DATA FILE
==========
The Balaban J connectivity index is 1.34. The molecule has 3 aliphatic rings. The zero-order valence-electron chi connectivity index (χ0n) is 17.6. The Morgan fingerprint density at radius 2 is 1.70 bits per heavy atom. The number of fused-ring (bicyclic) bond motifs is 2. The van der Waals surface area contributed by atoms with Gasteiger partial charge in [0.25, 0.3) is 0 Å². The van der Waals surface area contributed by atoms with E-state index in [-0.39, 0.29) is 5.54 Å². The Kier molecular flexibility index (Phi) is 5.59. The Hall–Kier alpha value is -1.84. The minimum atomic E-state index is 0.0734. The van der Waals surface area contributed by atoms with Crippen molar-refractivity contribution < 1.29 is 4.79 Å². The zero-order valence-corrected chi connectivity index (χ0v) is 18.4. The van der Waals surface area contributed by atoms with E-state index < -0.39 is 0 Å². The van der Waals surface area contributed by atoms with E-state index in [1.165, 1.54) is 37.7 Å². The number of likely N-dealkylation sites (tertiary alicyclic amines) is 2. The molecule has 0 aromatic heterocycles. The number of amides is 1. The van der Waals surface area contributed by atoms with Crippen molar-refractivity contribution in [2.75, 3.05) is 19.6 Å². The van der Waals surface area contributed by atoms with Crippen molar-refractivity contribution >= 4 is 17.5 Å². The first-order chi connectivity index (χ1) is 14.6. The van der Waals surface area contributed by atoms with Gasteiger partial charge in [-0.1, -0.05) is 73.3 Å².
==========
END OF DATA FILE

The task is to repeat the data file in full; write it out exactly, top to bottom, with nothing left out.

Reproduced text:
The Balaban J connectivity index is 1.34. The molecule has 3 aliphatic rings. The zero-order valence-electron chi connectivity index (χ0n) is 17.6. The Morgan fingerprint density at radius 2 is 1.70 bits per heavy atom. The number of fused-ring (bicyclic) bond motifs is 2. The van der Waals surface area contributed by atoms with Gasteiger partial charge in [0.25, 0.3) is 0 Å². The van der Waals surface area contributed by atoms with E-state index in [-0.39, 0.29) is 5.54 Å². The Kier molecular flexibility index (Phi) is 5.59. The Hall–Kier alpha value is -1.84. The minimum atomic E-state index is 0.0734. The van der Waals surface area contributed by atoms with Crippen molar-refractivity contribution < 1.29 is 4.79 Å². The zero-order valence-corrected chi connectivity index (χ0v) is 18.4. The van der Waals surface area contributed by atoms with E-state index < -0.39 is 0 Å². The van der Waals surface area contributed by atoms with E-state index in [1.165, 1.54) is 37.7 Å². The number of likely N-dealkylation sites (tertiary alicyclic amines) is 2. The molecule has 0 aromatic heterocycles. The number of amides is 1. The van der Waals surface area contributed by atoms with Crippen molar-refractivity contribution in [2.75, 3.05) is 19.6 Å². The van der Waals surface area contributed by atoms with Crippen molar-refractivity contribution >= 4 is 17.5 Å². The first-order chi connectivity index (χ1) is 14.6. The van der Waals surface area contributed by atoms with Gasteiger partial charge in [-0.1, -0.05) is 73.3 Å².